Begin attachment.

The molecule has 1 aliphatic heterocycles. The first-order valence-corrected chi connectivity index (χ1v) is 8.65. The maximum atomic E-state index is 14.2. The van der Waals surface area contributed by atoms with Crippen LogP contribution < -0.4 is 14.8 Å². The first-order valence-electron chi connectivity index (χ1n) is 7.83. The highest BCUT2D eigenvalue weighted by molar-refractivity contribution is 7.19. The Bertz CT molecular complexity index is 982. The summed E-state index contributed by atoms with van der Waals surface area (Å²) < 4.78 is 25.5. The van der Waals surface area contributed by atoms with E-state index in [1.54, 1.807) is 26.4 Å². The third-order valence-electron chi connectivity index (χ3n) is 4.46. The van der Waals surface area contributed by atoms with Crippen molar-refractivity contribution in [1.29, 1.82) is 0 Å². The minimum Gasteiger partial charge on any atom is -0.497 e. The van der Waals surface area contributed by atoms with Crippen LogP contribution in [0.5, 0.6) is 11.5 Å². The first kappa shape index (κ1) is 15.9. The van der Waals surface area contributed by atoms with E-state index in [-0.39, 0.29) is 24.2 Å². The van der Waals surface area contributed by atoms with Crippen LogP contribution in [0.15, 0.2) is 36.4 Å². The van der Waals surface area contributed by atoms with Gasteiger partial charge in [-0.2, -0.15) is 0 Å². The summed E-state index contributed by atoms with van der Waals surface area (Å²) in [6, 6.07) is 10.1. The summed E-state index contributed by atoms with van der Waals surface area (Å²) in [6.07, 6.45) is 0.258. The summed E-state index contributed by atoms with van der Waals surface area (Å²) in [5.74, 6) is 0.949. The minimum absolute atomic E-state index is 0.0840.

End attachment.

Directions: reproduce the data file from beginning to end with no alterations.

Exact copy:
The molecule has 1 aliphatic heterocycles. The first-order valence-corrected chi connectivity index (χ1v) is 8.65. The maximum atomic E-state index is 14.2. The van der Waals surface area contributed by atoms with Crippen LogP contribution < -0.4 is 14.8 Å². The first-order valence-electron chi connectivity index (χ1n) is 7.83. The highest BCUT2D eigenvalue weighted by molar-refractivity contribution is 7.19. The Bertz CT molecular complexity index is 982. The summed E-state index contributed by atoms with van der Waals surface area (Å²) < 4.78 is 25.5. The van der Waals surface area contributed by atoms with E-state index in [1.54, 1.807) is 26.4 Å². The third-order valence-electron chi connectivity index (χ3n) is 4.46. The van der Waals surface area contributed by atoms with Crippen molar-refractivity contribution in [1.29, 1.82) is 0 Å². The minimum Gasteiger partial charge on any atom is -0.497 e. The van der Waals surface area contributed by atoms with Crippen LogP contribution in [0.5, 0.6) is 11.5 Å². The first kappa shape index (κ1) is 15.9. The van der Waals surface area contributed by atoms with E-state index in [-0.39, 0.29) is 24.2 Å². The van der Waals surface area contributed by atoms with Crippen LogP contribution in [0.15, 0.2) is 36.4 Å². The van der Waals surface area contributed by atoms with Gasteiger partial charge in [-0.2, -0.15) is 0 Å². The summed E-state index contributed by atoms with van der Waals surface area (Å²) in [6, 6.07) is 10.1. The summed E-state index contributed by atoms with van der Waals surface area (Å²) in [6.07, 6.45) is 0.258. The summed E-state index contributed by atoms with van der Waals surface area (Å²) in [5.74, 6) is 0.949. The minimum absolute atomic E-state index is 0.0840.